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G&H Could you describe the pathogenesis of the hepatopulmonary syndrome and the ways that liver disease affects the pulmonary system?
MF The pathogenesis of the hepatopulmonary syndrome (HPS) involves pulmonary microvascular dilatation. It may also involve remodeling or angiogenesis. These changes impair the ability of oxygen to diffuse from the alveoli to the vasculature and result in impaired oxygenation, a primary clinical feature of HPS.
The specific mechanisms through which liver disease causes pulmonary vascular abnormalities are not fully understood. We do know that HPS most commonly develops in the setting of cirrhosis and portal hypertension although it can also develop in patients with portal hypertension from other causes, including portal vein thrombosis and Budd-Chiari syndrome. Therefore, in most cases, HPS occurs in the setting of portal hypertension and a hyperdynamic circulatory state. However, there are also cases reported in acute viral and ischemic hepatitis and in chronic hepatitis, supporting the idea that significant portal hypertension is not an absolute requirement.
Beyond this understanding, the precise events that result in vasodilatation in humans are not clear. One factor appears to be overexpression of endothelial nitric oxide synthase (eNOS) in the endothelium of the microvasculature of the lung. This generates excess nitric oxide, which is a vasodilator, and may also trigger or at least contribute to angiogenesis. In animal models, changes in endothelin signaling and receptors in the microvasculature of the lung contribute to eNOS overexpression. In addition, these models support the idea that bacterial translocation and increased levels of tumor necrosis factor (TNF)-alfa occurring in cirrhosis/portal hypertension also contribute to alteration in lung vasculature. However, how these changes contribute in humans is still in question.
G&H Do these endothelial changes take place specifically in the pulmonary vasculature or are they systemic?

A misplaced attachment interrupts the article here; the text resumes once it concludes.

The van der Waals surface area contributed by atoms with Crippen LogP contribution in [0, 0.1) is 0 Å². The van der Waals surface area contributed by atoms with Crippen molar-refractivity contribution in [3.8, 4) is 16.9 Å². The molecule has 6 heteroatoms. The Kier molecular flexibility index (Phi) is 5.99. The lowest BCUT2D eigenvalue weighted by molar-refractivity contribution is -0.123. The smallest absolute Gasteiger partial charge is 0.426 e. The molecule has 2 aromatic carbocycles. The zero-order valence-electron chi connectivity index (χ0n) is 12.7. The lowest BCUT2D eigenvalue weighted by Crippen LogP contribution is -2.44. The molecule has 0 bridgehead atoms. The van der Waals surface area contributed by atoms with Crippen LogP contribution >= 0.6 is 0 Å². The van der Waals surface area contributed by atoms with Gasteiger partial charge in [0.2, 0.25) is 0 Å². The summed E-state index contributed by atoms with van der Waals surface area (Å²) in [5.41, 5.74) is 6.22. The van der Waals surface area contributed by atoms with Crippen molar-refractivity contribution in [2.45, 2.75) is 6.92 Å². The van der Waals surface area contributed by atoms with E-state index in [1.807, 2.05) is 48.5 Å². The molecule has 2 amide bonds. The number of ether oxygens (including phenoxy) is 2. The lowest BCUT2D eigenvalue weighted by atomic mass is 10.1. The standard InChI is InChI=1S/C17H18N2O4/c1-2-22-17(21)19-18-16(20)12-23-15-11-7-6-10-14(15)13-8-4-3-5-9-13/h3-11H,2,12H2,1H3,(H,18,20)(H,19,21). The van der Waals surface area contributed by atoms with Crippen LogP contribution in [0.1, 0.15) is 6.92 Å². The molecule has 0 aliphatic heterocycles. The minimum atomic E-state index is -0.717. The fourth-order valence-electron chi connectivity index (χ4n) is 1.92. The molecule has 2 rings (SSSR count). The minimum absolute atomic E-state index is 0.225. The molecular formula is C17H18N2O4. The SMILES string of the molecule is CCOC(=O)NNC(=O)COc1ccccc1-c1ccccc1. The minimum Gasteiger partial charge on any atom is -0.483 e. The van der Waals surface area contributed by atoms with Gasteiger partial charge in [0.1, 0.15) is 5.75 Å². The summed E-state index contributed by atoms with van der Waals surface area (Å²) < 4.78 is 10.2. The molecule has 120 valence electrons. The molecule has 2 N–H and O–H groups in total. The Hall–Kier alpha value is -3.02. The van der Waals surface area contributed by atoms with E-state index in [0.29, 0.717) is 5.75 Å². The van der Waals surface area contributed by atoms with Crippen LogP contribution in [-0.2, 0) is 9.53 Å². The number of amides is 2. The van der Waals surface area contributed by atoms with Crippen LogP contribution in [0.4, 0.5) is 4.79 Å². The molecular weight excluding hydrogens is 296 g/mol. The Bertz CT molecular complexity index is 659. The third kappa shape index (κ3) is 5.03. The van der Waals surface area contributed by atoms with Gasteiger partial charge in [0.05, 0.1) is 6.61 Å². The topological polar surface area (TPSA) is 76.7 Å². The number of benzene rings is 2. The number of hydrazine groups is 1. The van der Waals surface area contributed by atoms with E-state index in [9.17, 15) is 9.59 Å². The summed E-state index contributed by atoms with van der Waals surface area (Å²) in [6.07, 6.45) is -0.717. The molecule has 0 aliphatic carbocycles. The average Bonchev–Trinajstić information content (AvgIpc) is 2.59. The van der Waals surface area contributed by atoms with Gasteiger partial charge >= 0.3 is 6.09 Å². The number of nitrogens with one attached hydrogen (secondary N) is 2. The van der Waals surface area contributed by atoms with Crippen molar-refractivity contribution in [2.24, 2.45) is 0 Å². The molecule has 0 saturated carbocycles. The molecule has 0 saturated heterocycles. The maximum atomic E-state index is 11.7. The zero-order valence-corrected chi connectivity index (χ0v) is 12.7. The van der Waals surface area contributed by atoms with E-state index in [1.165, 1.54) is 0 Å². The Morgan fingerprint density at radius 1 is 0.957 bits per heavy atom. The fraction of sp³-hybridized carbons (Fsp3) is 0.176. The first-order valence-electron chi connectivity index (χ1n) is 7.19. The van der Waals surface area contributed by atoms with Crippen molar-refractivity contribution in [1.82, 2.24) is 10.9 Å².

MF There are systemic changes in the endothelium that occur in the setting of cirrhosis. However, in patients who develop HPS, additional unique changes occur in the lungs. In the cirrhotic liver, the endothelium is dysfunctional and there is impairment of nitric oxide release, which contributes to portal hypertension. In the lung of patients with HPS, there appears to be too much nitric oxide synthase and too much nitric oxide is generated. This excess is also seen in the splanchnic and peripheral vessels as well and is one manifestation of the hyperdynamic state associated with cirrhosis. Because not every cirrhotic patient with a hyperdynamic circulation develops HPS, those who do develop HPS most likely have an additional unique susceptibility. The nature of this susceptibility is currently under study.
G&H What therapeutic options are currently available to patients with HPS?
MF There are no established effective medical therapies for HPS. There are case studies to suggest that some medical therapies might work but the only known modality to cure HPS is liver transplantation. In patients with HPS who undergo transplantation, perioperative mortality appears to be greater than that in non-HPS patients. Generally, the more severe the HPS, the higher the risk of the operation.
G&H Given the curative effect and increased mortality that are both associated with liver transplantation in HPS patients, how does the presence of the syndrome affect the decision to operate?